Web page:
Asthma is a chronic condition of the lungs where the swollen bronchial tubes (airways) cause a narrowing of the air passages resulting in difficulty in breathing.
During an asthma attack, muscles surrounding the airways in the lungs are tightened, resulting in limited airflow. Thick mucus is also produced during the attack and further blocks the air passages. When a person tries to breathe, air is forced through the narrowed bronchial passages and produces a wheezing sound.
Image source: National Heart, Lung and Blood Institute
Figure A shows the location of the lungs and airways in the body. Figure B shows a cross-section of a normal airway.Figure C shows a cross-section of an airway during asthma symptoms. A person suffering from an asthma attack may experience the following symptoms:
Asthema can be life threatening if the symptoms are severe.
The fundamental causes of asthma are not completely understood. Asthma is believed to be triggered by a combination of factors such as:
Since asthma shares similar symptoms with other respiratory illnesses, such as emphysema, bronchitis, and respiratory infections, asthma is often not diagnosed. There are many who are unaware that they may be suffering from asthma for years. Most of them are usually under the impression that they are merely experiencing recurring coughs which occurs often at night, having difficulty breathing properly when they feel cold or experiencing severe panting after a strenuous session of exercise. When assessing if a patient is suffering from asthma, the doctor will refer to the patient’s medical history, laboratory test results such as spirometry (a method of measuring the amount of air inhaled and exhaled), peak flow monitoring (a method of measuring the amount of air a patient can exhale) and physical examinations such as X-rays, blood or allergy tests.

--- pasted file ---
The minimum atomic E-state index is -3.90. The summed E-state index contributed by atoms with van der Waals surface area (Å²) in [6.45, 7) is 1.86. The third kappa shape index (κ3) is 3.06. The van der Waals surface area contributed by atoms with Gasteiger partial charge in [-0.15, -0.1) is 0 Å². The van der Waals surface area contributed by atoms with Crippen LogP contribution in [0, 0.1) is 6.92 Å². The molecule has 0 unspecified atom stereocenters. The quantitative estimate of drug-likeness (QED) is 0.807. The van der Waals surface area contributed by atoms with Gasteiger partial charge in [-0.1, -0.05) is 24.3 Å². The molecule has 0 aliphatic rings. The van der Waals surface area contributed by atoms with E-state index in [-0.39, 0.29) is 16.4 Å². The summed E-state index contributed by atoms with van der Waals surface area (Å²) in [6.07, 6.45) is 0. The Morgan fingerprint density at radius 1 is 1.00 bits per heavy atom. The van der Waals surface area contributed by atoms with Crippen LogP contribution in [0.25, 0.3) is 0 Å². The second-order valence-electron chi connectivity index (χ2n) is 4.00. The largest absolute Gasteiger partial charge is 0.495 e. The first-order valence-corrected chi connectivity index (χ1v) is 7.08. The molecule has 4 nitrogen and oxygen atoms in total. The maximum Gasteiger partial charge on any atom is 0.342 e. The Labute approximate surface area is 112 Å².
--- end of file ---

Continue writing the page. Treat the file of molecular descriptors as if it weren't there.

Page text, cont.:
Asthma can be treated with two types of medicines:
Medication for asthma can either be taken orally or through inhalers (devices which ease and regulate patients’ breathing). The types of medication or treatment one requires depend on how well the individual is able to control his/her asthma. This may gradually change over time.
To prevent further asthma attacks, patients need to learn how to control them well. Below are some suggested steps to manage your asthma:
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